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Why Libya Is Important to Oil Prices

As most investors are well aware, oil prices have surged as turmoil in Libya has risen. Increased violence in that North African nation has knocked out at least half the country's production of 1.6 million barrels a day of oil.

Lower output from Libya's oil fields comes at an inconvenient time for global economies.

The world's thirst for oil is especially strong right now in diesel and other distillates. According to JPMorgan, these distillates will account for more than half the world's demand growth in oil this year. An important fact to keep in mind is the fact that it takes more of heavier oils to produce diesel than it does light crude oil from Libya.

In addition, environmental regulations globally are clamping down on fuels with high sulfur content to combat air pollution. For example, Europe this year limited sulfur content in fuels for some machinery and on inland waterways. And in 2012, Europe will expand the restrictions to trains too.

Similar trends are taking place in the United States. The US Department of Energy just sold 2 million barrels of high-sulfur heating oil from a strategic reserve. It will soon be bidding for the same amount of low-sulfur oil this summer, further stoking demand for sweet crudes, such as come from Libya.

Libya's Oil

Stock markets rallied earlier this week as Saudi Arabia announced that it would make up for any shortfall in Libyan oil production. But the solution is not that easy people who bought stocks on that news really don't understand the oil market.

Yes, it's true that Libya produces only 1.6 million of the globe's 87 million barrels of oil a day. However, it produces some of the most coveted and highest quality light, sweet crude oil on the planet. Its crude is easily refined into gasoline and diesel. It is also lower in sulfur, making it cleaner to burn.

Libya's crude oil stream includes Es Sider, whose light density and low sulfur content makes it desirable. Even more desirable is the oil from the huge El Sharara oil field in Libya run by Spain's Repsol. This oil is a mere 0.07 per cent sulfur!

Saudi Arabia is the de facto custodian of OPEC's 4.7 billion barrels a day of effective spare capacity. However, Saudi crude oil overall is not of the same quality as Libya's.

Most of the country's production is classified as medium crude oil. Arab Light, the leading Saudi oil by volume, is a relatively high 1.8 per cent sulfur and heavier. This makes it more difficult to refine into light products such as diesel and other fuels.

The Future for Oil Prices

The take away for investors is that the Saudis have adequate spare supplies to replace Libya's lost production. But the quality of the oil is mostly inferior. You can't just substitute one barrel of Saudi oil for one barrel of Libyan oil. For example, it takes three barrels of Saudi oil to make as much diesel as Libyan oil.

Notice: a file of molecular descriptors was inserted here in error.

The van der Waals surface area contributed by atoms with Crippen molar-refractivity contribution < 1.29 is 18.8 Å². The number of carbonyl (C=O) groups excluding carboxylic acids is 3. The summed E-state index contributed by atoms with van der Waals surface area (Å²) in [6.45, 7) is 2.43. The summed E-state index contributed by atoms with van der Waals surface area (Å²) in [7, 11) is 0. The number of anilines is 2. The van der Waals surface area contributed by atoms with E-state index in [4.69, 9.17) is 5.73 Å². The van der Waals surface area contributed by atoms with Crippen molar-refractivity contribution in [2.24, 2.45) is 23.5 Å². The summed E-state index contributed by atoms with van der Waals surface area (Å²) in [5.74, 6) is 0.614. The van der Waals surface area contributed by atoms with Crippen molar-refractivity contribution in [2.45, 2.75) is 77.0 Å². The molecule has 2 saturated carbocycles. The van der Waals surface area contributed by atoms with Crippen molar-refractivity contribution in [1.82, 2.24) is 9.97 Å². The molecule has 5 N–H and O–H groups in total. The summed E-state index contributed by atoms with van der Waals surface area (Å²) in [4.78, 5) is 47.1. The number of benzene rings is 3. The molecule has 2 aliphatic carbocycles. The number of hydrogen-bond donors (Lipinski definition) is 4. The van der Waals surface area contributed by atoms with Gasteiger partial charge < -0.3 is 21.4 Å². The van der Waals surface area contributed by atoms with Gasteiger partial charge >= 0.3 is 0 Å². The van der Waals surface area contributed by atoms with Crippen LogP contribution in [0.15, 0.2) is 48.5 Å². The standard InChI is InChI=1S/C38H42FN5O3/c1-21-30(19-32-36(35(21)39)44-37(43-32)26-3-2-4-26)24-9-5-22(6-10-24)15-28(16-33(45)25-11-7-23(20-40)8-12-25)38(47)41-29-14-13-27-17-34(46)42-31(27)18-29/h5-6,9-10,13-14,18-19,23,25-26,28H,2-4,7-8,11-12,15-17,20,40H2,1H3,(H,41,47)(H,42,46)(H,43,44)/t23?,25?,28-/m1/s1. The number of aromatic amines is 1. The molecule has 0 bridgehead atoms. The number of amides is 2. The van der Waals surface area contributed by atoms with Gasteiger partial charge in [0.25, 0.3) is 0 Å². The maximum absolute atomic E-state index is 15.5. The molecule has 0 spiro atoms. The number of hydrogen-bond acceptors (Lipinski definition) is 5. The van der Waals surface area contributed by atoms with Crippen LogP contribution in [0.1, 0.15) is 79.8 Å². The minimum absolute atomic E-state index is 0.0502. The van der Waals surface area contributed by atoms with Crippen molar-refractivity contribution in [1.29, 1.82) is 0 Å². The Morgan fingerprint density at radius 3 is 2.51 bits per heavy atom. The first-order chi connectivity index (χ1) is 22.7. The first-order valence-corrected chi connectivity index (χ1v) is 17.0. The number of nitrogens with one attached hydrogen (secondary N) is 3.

This means oil companies will have to do more than just replace lost production barrel for barrel. Ideally, they will also need to find new sources of light, sweet crude oil.

Other regions of the globe producing high-quality crude oil include Nigeria, Angola, Algeria, the North Sea and the region surrounding the Caspian Sea. Most of these regions aren't exactly politically stable either.

One definite trend that will continue for the foreseeable future is that the bidding for high grades of crude oil by oil companies will further raise prices for the kinds of high-quality crudes that underpin benchmark oil futures contracts. It most likely will also reduce fuel output from refineries unable to afford the higher prices.

As mentioned earlier, this is happening at precisely the time when demand for low-sulfur oil is increasing. This has raised fears of a repeat of 2008, when oil prices moved above $145 a barrel.

Two factors though may prevent oil from reaching those lofty levels, at least for now.

The first is that since 2008 refiners have invested hugely in turning barrels of heavy oil into light products. Global refinery distillation capacity is also up 3.3 million barrels per day since 2008 to 92.5 million barrels a day.

Oil inventories in developed countries are also higher than levels were in December 2007. In the United States, the 727 million barrel strategic oil reserve contains 293 million barrels that are low in sulfur.

However, due to the spreading unrest in North Africa and the Middle East, oil prices will not move back to $75 a barrel anytime soon. The turmoil is particularly unsettling in Bahrain, because of its proximity to Saudi Arabia and the presence of a major US Naval base there.

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